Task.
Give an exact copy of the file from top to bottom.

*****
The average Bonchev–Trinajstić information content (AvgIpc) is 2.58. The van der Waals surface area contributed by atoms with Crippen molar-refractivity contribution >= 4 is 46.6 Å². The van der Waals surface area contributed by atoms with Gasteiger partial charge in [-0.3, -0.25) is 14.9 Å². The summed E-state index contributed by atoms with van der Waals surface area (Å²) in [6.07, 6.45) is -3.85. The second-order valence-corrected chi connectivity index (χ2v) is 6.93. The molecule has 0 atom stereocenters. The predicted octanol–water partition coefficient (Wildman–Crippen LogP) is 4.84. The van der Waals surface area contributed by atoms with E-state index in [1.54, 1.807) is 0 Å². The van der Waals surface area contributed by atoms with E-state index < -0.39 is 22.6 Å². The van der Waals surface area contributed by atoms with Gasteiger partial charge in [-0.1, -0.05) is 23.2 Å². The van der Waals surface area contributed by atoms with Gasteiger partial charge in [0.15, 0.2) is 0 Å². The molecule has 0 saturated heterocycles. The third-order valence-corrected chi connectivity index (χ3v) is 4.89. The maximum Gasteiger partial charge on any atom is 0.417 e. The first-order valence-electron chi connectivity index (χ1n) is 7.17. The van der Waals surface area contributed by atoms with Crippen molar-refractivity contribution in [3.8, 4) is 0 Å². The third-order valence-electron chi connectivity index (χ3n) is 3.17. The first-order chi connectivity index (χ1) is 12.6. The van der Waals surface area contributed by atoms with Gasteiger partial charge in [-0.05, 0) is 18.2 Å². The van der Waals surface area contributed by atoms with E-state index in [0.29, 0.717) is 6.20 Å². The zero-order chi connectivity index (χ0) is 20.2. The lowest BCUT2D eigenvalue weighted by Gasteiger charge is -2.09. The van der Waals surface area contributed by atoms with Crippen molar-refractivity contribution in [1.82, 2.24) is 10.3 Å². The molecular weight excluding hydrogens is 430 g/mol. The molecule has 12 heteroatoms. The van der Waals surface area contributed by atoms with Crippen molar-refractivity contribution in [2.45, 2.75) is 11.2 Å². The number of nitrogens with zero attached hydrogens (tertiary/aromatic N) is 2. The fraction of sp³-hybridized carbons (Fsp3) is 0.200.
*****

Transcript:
The average Bonchev–Trinajstić information content (AvgIpc) is 2.58. The van der Waals surface area contributed by atoms with Crippen molar-refractivity contribution >= 4 is 46.6 Å². The van der Waals surface area contributed by atoms with Gasteiger partial charge in [-0.3, -0.25) is 14.9 Å². The summed E-state index contributed by atoms with van der Waals surface area (Å²) in [6.07, 6.45) is -3.85. The second-order valence-corrected chi connectivity index (χ2v) is 6.93. The molecule has 0 atom stereocenters. The predicted octanol–water partition coefficient (Wildman–Crippen LogP) is 4.84. The van der Waals surface area contributed by atoms with E-state index in [1.54, 1.807) is 0 Å². The van der Waals surface area contributed by atoms with E-state index < -0.39 is 22.6 Å². The van der Waals surface area contributed by atoms with Gasteiger partial charge in [-0.1, -0.05) is 23.2 Å². The van der Waals surface area contributed by atoms with Gasteiger partial charge in [0.15, 0.2) is 0 Å². The molecule has 0 saturated heterocycles. The third-order valence-corrected chi connectivity index (χ3v) is 4.89. The maximum Gasteiger partial charge on any atom is 0.417 e. The first-order valence-electron chi connectivity index (χ1n) is 7.17. The van der Waals surface area contributed by atoms with Crippen molar-refractivity contribution in [3.8, 4) is 0 Å². The third-order valence-electron chi connectivity index (χ3n) is 3.17. The first-order chi connectivity index (χ1) is 12.6. The van der Waals surface area contributed by atoms with Gasteiger partial charge in [-0.05, 0) is 18.2 Å². The van der Waals surface area contributed by atoms with E-state index in [0.29, 0.717) is 6.20 Å². The zero-order chi connectivity index (χ0) is 20.2. The lowest BCUT2D eigenvalue weighted by Gasteiger charge is -2.09. The van der Waals surface area contributed by atoms with Crippen molar-refractivity contribution in [1.82, 2.24) is 10.3 Å². The molecular weight excluding hydrogens is 430 g/mol. The molecule has 12 heteroatoms. The van der Waals surface area contributed by atoms with Crippen molar-refractivity contribution in [2.45, 2.75) is 11.2 Å². The number of nitrogens with zero attached hydrogens (tertiary/aromatic N) is 2. The fraction of sp³-hybridized carbons (Fsp3) is 0.200.